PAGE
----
Charlie Cone of Newport was looking for a little downtime three weeks ago when he headed to Key West, Fla., to fish the Stock Island Marina Village King Mackerel Tournament with his son, Chris, who is station at Key West in the U.S. Coast Guard. It turned out to be a great trip all the way around, as the Cones won the tournament with a 78.66-pound fish that is set a tournament record, is the biggest fish ever caught in a Southern Kingfish Association-sanctioned tournament, and is a pending IGFA line-class world record.
The Cones caught the huge fish on Jan. 30 out of their boat, Three of a Kind, which Charlie Cone towed to Key West.
"We ran about 40 miles west of Key West and were working a break where the bottom dropped from about 70 feet to 130 feet," Charlie Cone said. "It was a little slow, but there was lots of bait, so we were going to work the area well. At about 10:20 or so, we had a strike on the prop-wash bait that screamed out, but it didn't hook up good and we lost it.
"We had rebaited and were talking about whether the first strike was a wahoo or a big king when the second fish hit," Cone said. "It was only about five minutes later. and it hit a goggle eye on the middle line. This fish burned out about 300 yards (of line) like it was nothing and then sounded. Chris was fighting it and had gotten a lot of the line back when it took off and burned another 150 yards and sounded again.
"We still hadn't seen this fish but knew there were some nice wahoo in the area, and I was convincing myself it was a wahoo," Cone said. "There was a tense moment about 20 minutes in when the nose hook pulled, but the stinger held. Finally, it rolled on its side, making a circle under the boat, and we didn't see any stripes. That gave us a surge of adrenaline; Chris coaxed it to the surface, and I stuck it with the gaff."
Cone said he knew the king was big and had guessed it would weigh somewhere between 60 and 70 pounds; he had to ask his son for help to lift it in.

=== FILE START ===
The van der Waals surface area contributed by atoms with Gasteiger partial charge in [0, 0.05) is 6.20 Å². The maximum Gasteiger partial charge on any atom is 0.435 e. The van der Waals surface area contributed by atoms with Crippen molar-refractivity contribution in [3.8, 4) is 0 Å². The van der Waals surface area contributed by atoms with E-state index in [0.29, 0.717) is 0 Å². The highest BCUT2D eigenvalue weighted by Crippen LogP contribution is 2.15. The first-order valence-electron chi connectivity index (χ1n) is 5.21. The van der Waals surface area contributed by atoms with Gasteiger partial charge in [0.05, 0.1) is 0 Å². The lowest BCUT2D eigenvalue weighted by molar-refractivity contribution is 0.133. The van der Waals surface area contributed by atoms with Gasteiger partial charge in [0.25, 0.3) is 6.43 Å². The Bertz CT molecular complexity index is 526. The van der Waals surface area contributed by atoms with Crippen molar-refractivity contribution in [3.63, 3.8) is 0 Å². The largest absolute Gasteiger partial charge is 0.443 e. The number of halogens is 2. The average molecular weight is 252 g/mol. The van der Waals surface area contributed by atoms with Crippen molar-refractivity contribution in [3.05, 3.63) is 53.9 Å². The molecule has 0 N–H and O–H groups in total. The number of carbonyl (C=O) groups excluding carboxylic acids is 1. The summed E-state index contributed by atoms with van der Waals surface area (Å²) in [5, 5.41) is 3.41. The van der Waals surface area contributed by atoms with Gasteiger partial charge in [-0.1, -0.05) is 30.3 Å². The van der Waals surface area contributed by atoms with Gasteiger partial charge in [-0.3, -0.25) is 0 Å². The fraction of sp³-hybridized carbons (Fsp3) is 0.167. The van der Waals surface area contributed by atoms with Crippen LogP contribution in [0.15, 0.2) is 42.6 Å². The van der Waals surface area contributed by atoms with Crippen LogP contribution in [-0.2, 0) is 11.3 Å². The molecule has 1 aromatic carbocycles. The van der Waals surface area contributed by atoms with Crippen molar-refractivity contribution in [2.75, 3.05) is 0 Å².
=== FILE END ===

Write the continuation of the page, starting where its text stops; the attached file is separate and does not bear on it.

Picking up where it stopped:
"There is something about a king that size hitting the deck that you remember," Cone said. "It's a totally different sound; much more like a thud than a thump. Once you hear it, you won't forget it!"
Cone was pleasantly surprised when the fish wouldn't go completely into their king bag. Chris Cone later took measurements and recorded the big king at 63 ½ inches long (fork length) and 29 ½ inches in girth.
After weighing in the huge fish and being stunned by the 78.66-pound reading, the Cones opted out of fishing the second day of the tournament, put their boat on the trailer and figured first place was safe. They were correct.
According to Cone, the standing IGFA record for king mackerel in the 20-pound line class weighed 69.4 pounds and was caught in 1979. Cone has completed the record application and sent in the rig and 30 feet of line tied to it as required. He anticipates hearing that the record will be confirmed later this spring.
Cone said the huge king was caught on High Seas Quattro line using a Shimano Trinidad reel on an Outer Banks rod. The rig Cone made used titanium leader back to a No. 3 Gamakatsu live-bait hook, then No. 5 AFW single-strand wire to a No. 2 treble belly hook and a No. 4 treble stinger hook.